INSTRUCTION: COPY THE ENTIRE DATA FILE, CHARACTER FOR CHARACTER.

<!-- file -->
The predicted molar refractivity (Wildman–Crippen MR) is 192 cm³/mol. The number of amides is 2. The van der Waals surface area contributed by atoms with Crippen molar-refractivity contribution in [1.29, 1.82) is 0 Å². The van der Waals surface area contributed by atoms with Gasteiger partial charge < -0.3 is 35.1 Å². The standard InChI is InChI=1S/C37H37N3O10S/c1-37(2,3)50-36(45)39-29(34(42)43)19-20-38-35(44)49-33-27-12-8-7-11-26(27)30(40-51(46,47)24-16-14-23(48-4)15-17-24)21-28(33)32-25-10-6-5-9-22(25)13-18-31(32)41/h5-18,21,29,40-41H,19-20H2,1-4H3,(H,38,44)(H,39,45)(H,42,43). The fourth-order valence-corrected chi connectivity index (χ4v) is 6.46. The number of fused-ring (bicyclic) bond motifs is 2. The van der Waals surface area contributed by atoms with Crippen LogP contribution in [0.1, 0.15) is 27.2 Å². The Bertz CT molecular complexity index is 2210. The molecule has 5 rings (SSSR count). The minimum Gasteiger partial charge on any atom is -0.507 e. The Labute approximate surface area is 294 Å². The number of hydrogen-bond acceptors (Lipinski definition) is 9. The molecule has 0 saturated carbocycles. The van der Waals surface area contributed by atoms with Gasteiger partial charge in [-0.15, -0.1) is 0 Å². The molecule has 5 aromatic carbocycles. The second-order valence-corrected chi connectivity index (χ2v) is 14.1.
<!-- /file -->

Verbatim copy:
The predicted molar refractivity (Wildman–Crippen MR) is 192 cm³/mol. The number of amides is 2. The van der Waals surface area contributed by atoms with Crippen molar-refractivity contribution in [1.29, 1.82) is 0 Å². The van der Waals surface area contributed by atoms with Gasteiger partial charge < -0.3 is 35.1 Å². The standard InChI is InChI=1S/C37H37N3O10S/c1-37(2,3)50-36(45)39-29(34(42)43)19-20-38-35(44)49-33-27-12-8-7-11-26(27)30(40-51(46,47)24-16-14-23(48-4)15-17-24)21-28(33)32-25-10-6-5-9-22(25)13-18-31(32)41/h5-18,21,29,40-41H,19-20H2,1-4H3,(H,38,44)(H,39,45)(H,42,43). The fourth-order valence-corrected chi connectivity index (χ4v) is 6.46. The number of fused-ring (bicyclic) bond motifs is 2. The van der Waals surface area contributed by atoms with Crippen LogP contribution in [0.1, 0.15) is 27.2 Å². The Bertz CT molecular complexity index is 2210. The molecule has 5 rings (SSSR count). The minimum Gasteiger partial charge on any atom is -0.507 e. The Labute approximate surface area is 294 Å². The number of hydrogen-bond acceptors (Lipinski definition) is 9. The molecule has 0 saturated carbocycles. The van der Waals surface area contributed by atoms with Gasteiger partial charge in [-0.15, -0.1) is 0 Å². The molecule has 5 aromatic carbocycles. The second-order valence-corrected chi connectivity index (χ2v) is 14.1.